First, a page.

‘… meeting places of different people, different groups, different ethnicities. In human terms they are the entanglement, the meeting up, of different histories many of them without previous connection to others. I live in a second floor flat: there are two flats below mine. The occupants of these three dwelling spaces arrived here, in this building now, from very different directions. But here we are, and now we must manage to live together to get along. The area of the city in which I live replicates this on a larger scale, and one way of imagining whole cities is indeed as massively complex meeting places of difference. (This difference does not have to be dramatic, nor ethnically-defined for instance. We are each of us different). The point is that ‘places’ from a house of flats to a whole city, in consequence require negotiation (our emphasis). On a daily basis, and in a hundred unremarkable ways, we manage to live together, to negotiate our difference. Or sometimes we do; sometimes there are chasms of inequality and /or incomprehension; there may be violence and confrontation. …’
(taken from Doreen Massey’s ‘The geographical mind’ from the Secondary Geography Handbook: Sheffield, pp.46-51).
The project was also informed by Christine Phillips’ work on Sustainable Place (Wiley). In the text Phillips argues that ‘Building development constitutes the single largest energy-consuming human requirement’ (2003, p.vii) and develops an approach to help us consider this need in relation to environmental considerations. The main themes in Phillips’s work are:
- Clarification of the term sustainable development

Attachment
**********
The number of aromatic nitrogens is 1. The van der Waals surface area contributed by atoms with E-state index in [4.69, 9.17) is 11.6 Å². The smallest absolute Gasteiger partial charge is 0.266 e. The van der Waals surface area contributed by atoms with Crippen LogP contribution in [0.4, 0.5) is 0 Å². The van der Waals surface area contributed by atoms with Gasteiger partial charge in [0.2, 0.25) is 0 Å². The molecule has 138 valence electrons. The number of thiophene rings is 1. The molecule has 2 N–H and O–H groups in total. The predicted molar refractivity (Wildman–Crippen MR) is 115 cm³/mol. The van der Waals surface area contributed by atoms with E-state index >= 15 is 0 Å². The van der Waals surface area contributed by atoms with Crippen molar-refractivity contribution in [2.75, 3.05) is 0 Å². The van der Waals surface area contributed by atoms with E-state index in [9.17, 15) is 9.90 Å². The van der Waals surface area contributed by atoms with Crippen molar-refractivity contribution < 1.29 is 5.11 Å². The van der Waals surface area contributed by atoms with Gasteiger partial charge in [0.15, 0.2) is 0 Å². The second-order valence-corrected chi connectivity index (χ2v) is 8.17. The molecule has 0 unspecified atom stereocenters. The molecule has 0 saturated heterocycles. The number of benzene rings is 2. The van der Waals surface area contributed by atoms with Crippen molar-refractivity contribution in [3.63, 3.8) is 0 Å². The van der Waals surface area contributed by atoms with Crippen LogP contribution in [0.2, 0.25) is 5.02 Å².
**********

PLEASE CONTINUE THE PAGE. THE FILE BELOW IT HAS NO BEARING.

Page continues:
- Interconnectedness of seemingly paradoxical issues – global-local, quantitative-qualitative, objective-subjective.
- Awareness of the elements that could form an aesthetic for sustainability.
We were impressed with the way Phillips, writing from an architecture tradition, intersects so successfully with the geographical perspectives and educational objectives.
Education for Sustainable Development, A Manual for Schools
The Royal Town Planning Institute’s Education for Sustainable Development, A Manual for Schools (2003) proved hugely valuable as a practical resource for informing our creativity. The manual is about:
- How society’s demands impact on the environment
- How the planning system plays a positive role in managing demands and their environmental impact
- How these two elements can be used in sustainable development education
Your school received a copy of this manual in 2003, but if you’ve misplaced your copy, it can be downloaded from the RTPI website.
People and Places: A 2001 Census atlas of the UK
People and Places: A 2001 Census atlas of the UK by Daniel Dorling and Bethan Thomas (2004) (Policy Press) also proved to be highly informative. In the introduction the authors state:
‘People and places, 2001 is the first published atlas that aims to depict the detailed human geography of the whole of the United Kingdom. It is also the first atlas of its kind:
- to include well over 500 separate maps and cartograms;
- to map so many aspects of life in the UK in a single volume;
- to show how almost all of those aspects to the geography of life are changing over time;
- to use a single population denominator throughout;
- to simultaneously depict every pattern graphically both from the point of view of the people, and of the land.
The hugely provocative final section represents the authors’ perception of a divided nation, no longer a North-South divide, but:
‘On the southern side of the line is the great world metropolis of London, while on the northern sides lies its antithesis, the provincial archipelago. The archipelago lies west and north of the old counties of Gloucestershire, Warwickshire, Leicestershire and Lincolnshire. These are no longer counties: they are the city limits of London. You could quibble as to the exact route London’s city limits run, but they follow a line that corresponds closely to those county boundaries, from the estuary of the Severn to a few miles south of the Humber, running along the foothills of what used to be called upland Britain’ (Dorling and Thomas, 2004, p. 183).
You may also be interested in Danny Dorling’s 2006 GA Conference Lecture.